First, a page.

Gvasalia keeps hammering the same nails — oversize proportions and certain streetwear tropes — yet always finding new ways to make them interesting.
It would have been one heck of a look book shoot had Balenciaga’s models actually been to Paris, New York, Venice, Shanghai, London, Brussels, Tokyo, Amsterdam, Athens, Moscow, Sydney, Rome, San Francisco, Belize, Chicago, Cairo and Agra, home to the Taj Mahal. (And incidentally, if only tourists dressed in such a cool fashion.)
“We Photoshopped everything,” Demna Gvasalia said over the phone, explaining that he wanted to express nostalgia for travel after more than a year of coronavirus restrictions — and hope that the skies will open up soon.
He also wished to transmit good vibrations with a “feel good” clip rather than yet another fashion video, so he mashed together images “scientifically proven” to lift moods — people hugging or dancing, adorable baby animals, dramatic skies — all set to stirring music. “I thought it was a good moment to explore another way of brand expression, which is not product-related,” he mused.
A strong-minded designer who frequently bends and reshapes the fashion system according to his latest thinking, Gvasalia recently swapped the order of Balenciaga’s pre-collection and main collection. In practical terms, it makes the former a bit more casual, street-oriented and easy-to-wear and the latter more elevated and conceptual/elegant, as he is able do more fittings.
Outerwear is the star of this winter effort, appearing in the guise of a retro floral dress, a track jacket and even a wedding gown. Jeans printed on stretch velvet pants figure among other trompe l’oeil garments. “I just love certain ways of twisting fashion, and from season to season, I’m exploring that further and deeper,” Gvasalia shrugged, pointing out that floral or dotted dresses of the ilk Margaret Thatcher might have worn come in leather and trenchcoat fabrics. “Like what you see is not what you get.”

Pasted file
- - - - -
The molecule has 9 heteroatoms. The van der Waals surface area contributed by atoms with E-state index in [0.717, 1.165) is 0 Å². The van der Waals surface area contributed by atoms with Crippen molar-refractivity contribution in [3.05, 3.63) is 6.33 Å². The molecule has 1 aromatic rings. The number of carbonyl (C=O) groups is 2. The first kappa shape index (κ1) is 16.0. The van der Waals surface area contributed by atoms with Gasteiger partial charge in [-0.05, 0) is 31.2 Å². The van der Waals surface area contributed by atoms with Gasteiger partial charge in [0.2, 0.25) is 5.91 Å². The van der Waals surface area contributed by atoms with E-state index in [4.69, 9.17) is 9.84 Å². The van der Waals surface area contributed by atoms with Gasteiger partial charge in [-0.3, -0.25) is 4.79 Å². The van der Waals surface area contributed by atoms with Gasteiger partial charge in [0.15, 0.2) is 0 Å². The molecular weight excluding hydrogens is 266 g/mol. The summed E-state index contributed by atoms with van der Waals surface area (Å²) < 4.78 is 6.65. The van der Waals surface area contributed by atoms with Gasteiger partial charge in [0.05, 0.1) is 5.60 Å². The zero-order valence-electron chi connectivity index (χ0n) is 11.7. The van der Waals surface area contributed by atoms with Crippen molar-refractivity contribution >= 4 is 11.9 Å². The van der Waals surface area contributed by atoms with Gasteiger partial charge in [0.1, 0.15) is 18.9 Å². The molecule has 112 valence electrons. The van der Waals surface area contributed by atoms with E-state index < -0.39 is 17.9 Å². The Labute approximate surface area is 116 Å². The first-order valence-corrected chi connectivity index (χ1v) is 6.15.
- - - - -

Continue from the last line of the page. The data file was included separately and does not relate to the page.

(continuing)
Gvasalia keeps hammering the same nails — oversize proportions and certain streetwear tropes — yet always finding new ways to make them interesting. To wit: He added fabric stoles to many looks, including hoodies and bomber jackets, giving them a glamorous allure.
The designer is readying a couture collection for Balenciaga — its first in more than 50 years — and he’s crossing fingers he’ll be able to present it live in Paris this July. In the meantime, it’s “seeping through to other collections in terms of attitude,” he confessed.
Kudos to Gvasalia for showing that luxury fashion can be eco-friendly (90.6 percent of fabrics this season are sustainable); entertaining (the video and look book are proof enough); wryly funny (dressy suits and tuxedoes are stenciled to read Balenciaga Apparel Rentals), and political, too.
Growing up in Georgia during Soviet times, Gvasalia said his father would not allow him to wear pink or red, as those colors were deemed inappropriate for boys.
And so that hoodie and the matching stole are available in bright pink and stamped with the signature lettering of a famous casual brand with one letter changed: Gay, it reads, with Pride written smaller underneath. The male model wearing it is posed in front of the Leaning Tower of Pisa.
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